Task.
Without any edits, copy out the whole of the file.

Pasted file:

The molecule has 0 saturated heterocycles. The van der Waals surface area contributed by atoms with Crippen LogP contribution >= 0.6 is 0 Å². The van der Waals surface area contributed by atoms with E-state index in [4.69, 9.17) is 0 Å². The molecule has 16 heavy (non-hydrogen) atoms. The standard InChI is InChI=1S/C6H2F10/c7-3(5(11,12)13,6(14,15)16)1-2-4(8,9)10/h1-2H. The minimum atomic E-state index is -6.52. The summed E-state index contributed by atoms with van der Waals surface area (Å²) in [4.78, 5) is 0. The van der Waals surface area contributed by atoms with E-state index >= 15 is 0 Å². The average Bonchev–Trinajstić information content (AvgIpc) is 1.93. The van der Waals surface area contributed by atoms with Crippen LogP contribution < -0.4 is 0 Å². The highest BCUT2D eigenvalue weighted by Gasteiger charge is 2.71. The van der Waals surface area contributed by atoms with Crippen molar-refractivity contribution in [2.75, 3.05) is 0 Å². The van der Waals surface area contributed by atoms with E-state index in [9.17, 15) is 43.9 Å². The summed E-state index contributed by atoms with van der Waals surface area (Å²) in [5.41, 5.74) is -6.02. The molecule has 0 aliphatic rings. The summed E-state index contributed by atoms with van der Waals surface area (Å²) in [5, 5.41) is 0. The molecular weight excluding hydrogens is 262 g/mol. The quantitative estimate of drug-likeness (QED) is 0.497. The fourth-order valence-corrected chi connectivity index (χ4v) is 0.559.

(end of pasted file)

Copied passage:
The molecule has 0 saturated heterocycles. The van der Waals surface area contributed by atoms with Crippen LogP contribution >= 0.6 is 0 Å². The van der Waals surface area contributed by atoms with E-state index in [4.69, 9.17) is 0 Å². The molecule has 16 heavy (non-hydrogen) atoms. The standard InChI is InChI=1S/C6H2F10/c7-3(5(11,12)13,6(14,15)16)1-2-4(8,9)10/h1-2H. The minimum atomic E-state index is -6.52. The summed E-state index contributed by atoms with van der Waals surface area (Å²) in [4.78, 5) is 0. The van der Waals surface area contributed by atoms with E-state index >= 15 is 0 Å². The average Bonchev–Trinajstić information content (AvgIpc) is 1.93. The van der Waals surface area contributed by atoms with Crippen LogP contribution < -0.4 is 0 Å². The highest BCUT2D eigenvalue weighted by Gasteiger charge is 2.71. The van der Waals surface area contributed by atoms with Crippen molar-refractivity contribution in [2.75, 3.05) is 0 Å². The van der Waals surface area contributed by atoms with E-state index in [9.17, 15) is 43.9 Å². The summed E-state index contributed by atoms with van der Waals surface area (Å²) in [5.41, 5.74) is -6.02. The molecule has 0 aliphatic rings. The summed E-state index contributed by atoms with van der Waals surface area (Å²) in [5, 5.41) is 0. The molecular weight excluding hydrogens is 262 g/mol. The quantitative estimate of drug-likeness (QED) is 0.497. The fourth-order valence-corrected chi connectivity index (χ4v) is 0.559.